That's not the point and that's not quite what I meant by 'navigate.'
Comparing Paris, London and Rome to New York, Los Angeles and Chicago is moronic. The former three cities are in different countries--they use different languages and have very different, if often-interrelated histories. Chicago and Los Angeles have always been within the United States. New York predates Independence but didn't begin developing into what is now until after the Industrial Revolution.
Most American cities did not become densely populated until after the Industrial Revolution and, in many cases, the advent of the automobile. Considering the rapid pace of urbanization in the United States, cities have followed and implemented similar urban planning strategies, with a handful of noteworthy exceptions. They've grown under the same government since they were founded--a government which has changed its course and aim but retained a long mantra of 'nation first.'
I will not deny that moving from one city to another can be challenging, especially for people who haven't lived abroad. But if I may repeat myself: it is disingenuous to suggest that the cultural differences between American cities are comparable to those between countries. There is a reason why people tend to be preoccupied with international travel, and it is that going abroad presents drastically different experiences (in terms of culture, geography, history and socialization) that cannot be had at home.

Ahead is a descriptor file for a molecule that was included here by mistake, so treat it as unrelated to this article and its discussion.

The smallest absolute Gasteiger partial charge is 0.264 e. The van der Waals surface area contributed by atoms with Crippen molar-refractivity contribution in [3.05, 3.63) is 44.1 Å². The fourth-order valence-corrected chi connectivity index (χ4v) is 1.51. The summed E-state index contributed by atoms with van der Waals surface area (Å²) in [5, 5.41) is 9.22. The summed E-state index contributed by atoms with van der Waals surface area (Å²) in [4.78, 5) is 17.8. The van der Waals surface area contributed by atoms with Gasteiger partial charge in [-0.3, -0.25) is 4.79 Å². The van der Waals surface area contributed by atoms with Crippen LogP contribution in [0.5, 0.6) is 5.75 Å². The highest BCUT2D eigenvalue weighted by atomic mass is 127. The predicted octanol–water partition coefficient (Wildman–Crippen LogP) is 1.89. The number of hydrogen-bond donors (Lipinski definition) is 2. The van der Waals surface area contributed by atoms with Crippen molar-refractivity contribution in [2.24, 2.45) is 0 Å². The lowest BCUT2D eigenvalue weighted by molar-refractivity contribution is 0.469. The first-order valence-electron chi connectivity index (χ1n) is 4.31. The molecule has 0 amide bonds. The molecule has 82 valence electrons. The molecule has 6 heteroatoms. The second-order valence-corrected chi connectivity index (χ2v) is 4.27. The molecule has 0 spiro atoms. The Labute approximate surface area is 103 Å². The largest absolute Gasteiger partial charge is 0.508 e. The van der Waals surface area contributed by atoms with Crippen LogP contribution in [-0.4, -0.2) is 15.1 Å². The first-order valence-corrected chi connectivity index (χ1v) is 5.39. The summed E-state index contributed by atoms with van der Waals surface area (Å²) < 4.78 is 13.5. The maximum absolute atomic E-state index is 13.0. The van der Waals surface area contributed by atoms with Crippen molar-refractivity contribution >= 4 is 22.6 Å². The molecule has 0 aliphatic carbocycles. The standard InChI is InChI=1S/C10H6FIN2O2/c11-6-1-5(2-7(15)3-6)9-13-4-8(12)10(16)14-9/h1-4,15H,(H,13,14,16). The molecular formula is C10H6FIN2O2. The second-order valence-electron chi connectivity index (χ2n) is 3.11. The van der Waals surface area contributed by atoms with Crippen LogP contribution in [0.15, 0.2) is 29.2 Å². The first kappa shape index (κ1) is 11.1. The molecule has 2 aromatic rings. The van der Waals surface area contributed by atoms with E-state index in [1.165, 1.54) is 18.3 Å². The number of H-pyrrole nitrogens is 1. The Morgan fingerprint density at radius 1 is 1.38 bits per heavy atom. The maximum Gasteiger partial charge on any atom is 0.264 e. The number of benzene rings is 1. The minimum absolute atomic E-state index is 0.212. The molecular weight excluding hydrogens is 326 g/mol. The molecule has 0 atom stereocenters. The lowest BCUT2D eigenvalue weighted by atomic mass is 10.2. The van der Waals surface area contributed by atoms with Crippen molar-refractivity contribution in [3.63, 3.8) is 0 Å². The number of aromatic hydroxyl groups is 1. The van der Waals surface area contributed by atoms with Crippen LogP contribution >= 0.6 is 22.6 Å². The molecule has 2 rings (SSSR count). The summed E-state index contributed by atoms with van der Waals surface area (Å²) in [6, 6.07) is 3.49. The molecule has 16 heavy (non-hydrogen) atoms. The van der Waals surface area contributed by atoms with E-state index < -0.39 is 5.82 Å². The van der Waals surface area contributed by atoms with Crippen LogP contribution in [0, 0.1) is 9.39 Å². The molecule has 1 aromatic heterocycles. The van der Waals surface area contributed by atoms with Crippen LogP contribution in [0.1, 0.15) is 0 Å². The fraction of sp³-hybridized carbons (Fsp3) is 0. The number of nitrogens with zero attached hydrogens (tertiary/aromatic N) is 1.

That aside, a monoglot English speaker cannot 'navigate' Paris or Rome in the same way they could Los Angeles or Chicago. Not knowing how to speak French in Paris means that innumerable doors to culture, to history and to socialization are off-limits until one becomes proficient in French.
Can you go to Rome, 'navigate' the streets, stay in a hostel, rent an apartment or even get a job without knowing Italian? Yes, you could. But you'd be incapable of relating to the city at a fundamental level.